Campaign Design: Seven Realms Ecology 1
Campaign Design Log:
Seven Realms Ecology 1
One of the main impulses behind designing my own campaign world is always a bit of reaction and a bit of inspiration. In this case, the reaction is about verisimilitude or believability. Let’s talk about dragons for a bit. Dragons are iconic beasts in fantasy gaming. With very few exceptions they seem almost required in this hobby when talking about high or epic fantasy. I’m talking of course about Dragon A’la Tolkien, not Dragon as in Fafnir, or the Beast and St. George. We speak of the titanic, apex predator with the cunning mind and horrific power which terrorizes countries, steals treasures, and slaughters champion after champion.
Harkening to the effects of Dragons on local economies and ecologies once roused by using the example of Smaug I wondered why so many fantasy games litter their maps with dragon lairs, yet never get called on the obvious question of how they still work as worlds.
We don’t disbelieve the existence of human dominated landscapes in worlds such as Krynn or Toril, yet how could such countries flourish with so many dragons around? These are multi-ton beasts with fast enough metabolisms to react to incursions in the blink of an eye which means they can’t truly hibernate for decades or longer, and they need to eat at least their own body weight in meat every so often to survive. It becomes even more unbelievable when you remember that every single one of these dragons is intelligent enough to speak. Why is it that the people of the Forgotten Realms aren’t enslaved by dragons and toiling endless hours to raise grain to feed animals which they offer up once a quarter to their overseer’s feast?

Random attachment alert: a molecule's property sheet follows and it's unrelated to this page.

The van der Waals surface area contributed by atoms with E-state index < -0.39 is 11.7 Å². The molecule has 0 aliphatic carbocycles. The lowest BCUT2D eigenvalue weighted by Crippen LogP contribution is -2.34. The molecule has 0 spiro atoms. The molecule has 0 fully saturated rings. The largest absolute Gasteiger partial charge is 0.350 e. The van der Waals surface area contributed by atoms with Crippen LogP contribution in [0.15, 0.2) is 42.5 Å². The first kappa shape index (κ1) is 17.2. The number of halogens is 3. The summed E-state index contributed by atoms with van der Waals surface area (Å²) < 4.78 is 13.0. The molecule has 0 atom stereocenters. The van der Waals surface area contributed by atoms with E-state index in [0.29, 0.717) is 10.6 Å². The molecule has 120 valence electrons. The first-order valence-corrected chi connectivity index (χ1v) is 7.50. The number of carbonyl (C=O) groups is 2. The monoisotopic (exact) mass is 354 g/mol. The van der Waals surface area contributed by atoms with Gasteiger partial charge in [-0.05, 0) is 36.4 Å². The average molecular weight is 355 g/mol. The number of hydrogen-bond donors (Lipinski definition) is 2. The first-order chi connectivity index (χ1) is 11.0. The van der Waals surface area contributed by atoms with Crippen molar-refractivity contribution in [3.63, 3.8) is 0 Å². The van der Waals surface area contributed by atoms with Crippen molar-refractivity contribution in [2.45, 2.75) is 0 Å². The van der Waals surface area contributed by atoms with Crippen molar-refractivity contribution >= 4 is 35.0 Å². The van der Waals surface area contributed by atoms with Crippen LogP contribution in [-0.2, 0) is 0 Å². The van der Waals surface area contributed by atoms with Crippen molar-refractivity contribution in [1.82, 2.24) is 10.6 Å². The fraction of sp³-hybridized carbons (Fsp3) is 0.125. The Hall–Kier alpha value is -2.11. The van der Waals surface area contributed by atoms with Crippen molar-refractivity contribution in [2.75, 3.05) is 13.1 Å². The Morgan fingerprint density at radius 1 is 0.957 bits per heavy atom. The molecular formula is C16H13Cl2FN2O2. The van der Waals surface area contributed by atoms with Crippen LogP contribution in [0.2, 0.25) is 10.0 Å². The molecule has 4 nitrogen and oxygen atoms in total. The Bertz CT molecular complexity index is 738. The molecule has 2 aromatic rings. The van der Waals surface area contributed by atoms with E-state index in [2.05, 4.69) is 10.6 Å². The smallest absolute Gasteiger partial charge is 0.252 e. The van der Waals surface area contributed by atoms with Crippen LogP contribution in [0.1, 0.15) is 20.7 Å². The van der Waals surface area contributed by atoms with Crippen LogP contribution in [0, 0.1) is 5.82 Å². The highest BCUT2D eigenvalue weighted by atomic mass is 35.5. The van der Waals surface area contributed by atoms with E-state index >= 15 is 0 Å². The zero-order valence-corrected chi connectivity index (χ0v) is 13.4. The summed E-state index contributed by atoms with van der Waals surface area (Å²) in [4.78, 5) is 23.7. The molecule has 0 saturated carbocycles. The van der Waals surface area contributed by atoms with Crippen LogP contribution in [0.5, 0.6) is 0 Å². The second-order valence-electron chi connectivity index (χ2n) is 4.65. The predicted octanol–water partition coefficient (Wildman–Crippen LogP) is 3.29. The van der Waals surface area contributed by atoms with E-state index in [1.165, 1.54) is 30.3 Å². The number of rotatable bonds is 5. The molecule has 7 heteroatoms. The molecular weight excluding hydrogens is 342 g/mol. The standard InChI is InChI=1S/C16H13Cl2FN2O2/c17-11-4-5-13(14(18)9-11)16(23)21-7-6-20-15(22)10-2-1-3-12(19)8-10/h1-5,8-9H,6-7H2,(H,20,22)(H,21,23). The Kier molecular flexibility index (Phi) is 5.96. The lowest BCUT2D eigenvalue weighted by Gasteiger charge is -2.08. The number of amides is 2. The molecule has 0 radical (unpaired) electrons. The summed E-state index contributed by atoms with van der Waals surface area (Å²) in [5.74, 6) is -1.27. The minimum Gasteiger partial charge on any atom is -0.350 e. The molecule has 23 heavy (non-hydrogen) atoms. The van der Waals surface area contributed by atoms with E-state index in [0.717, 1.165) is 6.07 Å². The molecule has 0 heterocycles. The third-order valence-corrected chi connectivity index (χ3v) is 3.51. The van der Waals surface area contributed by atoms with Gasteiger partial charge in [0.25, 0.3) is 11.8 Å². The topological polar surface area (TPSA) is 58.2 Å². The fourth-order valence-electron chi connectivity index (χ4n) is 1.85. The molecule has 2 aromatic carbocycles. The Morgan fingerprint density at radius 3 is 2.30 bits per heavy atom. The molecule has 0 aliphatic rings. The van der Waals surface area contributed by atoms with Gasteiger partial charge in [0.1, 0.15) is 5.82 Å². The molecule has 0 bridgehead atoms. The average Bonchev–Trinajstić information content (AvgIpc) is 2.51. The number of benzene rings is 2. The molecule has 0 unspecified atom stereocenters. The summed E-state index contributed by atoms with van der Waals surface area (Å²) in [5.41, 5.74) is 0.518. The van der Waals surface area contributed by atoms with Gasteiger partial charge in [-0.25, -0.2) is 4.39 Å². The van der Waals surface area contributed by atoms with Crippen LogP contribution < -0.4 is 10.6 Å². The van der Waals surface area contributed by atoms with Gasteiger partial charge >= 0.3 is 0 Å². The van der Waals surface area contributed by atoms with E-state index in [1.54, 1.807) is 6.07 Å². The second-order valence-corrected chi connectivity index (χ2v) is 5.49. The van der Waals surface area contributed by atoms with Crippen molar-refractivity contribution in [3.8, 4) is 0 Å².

The Seven Realms is grounded in logic even where there exists magic, so I couldn’t follow this lead. I also couldn’t follow the lead of Tolkien exactly either. First, there is only one intelligent strain of draconic reptiles in my world and they exist only in the Opal Realm, an outer plane. They are also not numerous. Each True Dragon has a name because with so few numbers they can afford to be named.
So what do the mortals of the Seven Realms call the more common dragon? They are known as drakes and these creatures, while cunning, are not intelligent. They are also not numerous and prefer to lair in isolated environments. Their natural inclination to eat whatever they want of whatever moves and their need to consume tons of meat clash with the numerous prey with the long rocky spikes or the ability to also breathe fire or such.
I also made them smaller, but drakes are still very large creatures. However, there are no true dragonriders among the peoples of Arn, the known world of the Mortal Realm. It isn’t because draconic creatures can’t be tamed, because dragonets, miniature dragons about the size of large horses, do exist and have been domesticated as mounts.
Instead efforts required to locate dragon eggs before they hatch rarely go well, given the existence of dragon mothers, and dragons don’t respond well to captivity. That and the absurdity of a creature that large taking orders from a rider who smells delicious even if familiar. Imagine a lion bearing a piglet around on its back and you’ll get close to the levels of absurdity we’re talking about.
So common drakes, which are actually fairly uncommon, loner, nesting creatures which can devastate the ecology of any place they lair, are big but not titanic, cunning but not intelligent, and powerful but not unbeatable. If you are wondering if I take my own advice and mold the landscape around dragons, I do. The ruler of the oldest kingdom in the Opal Realm is a True Dragon, and only his largesse allows the rival nation of Phaedirion to flourish.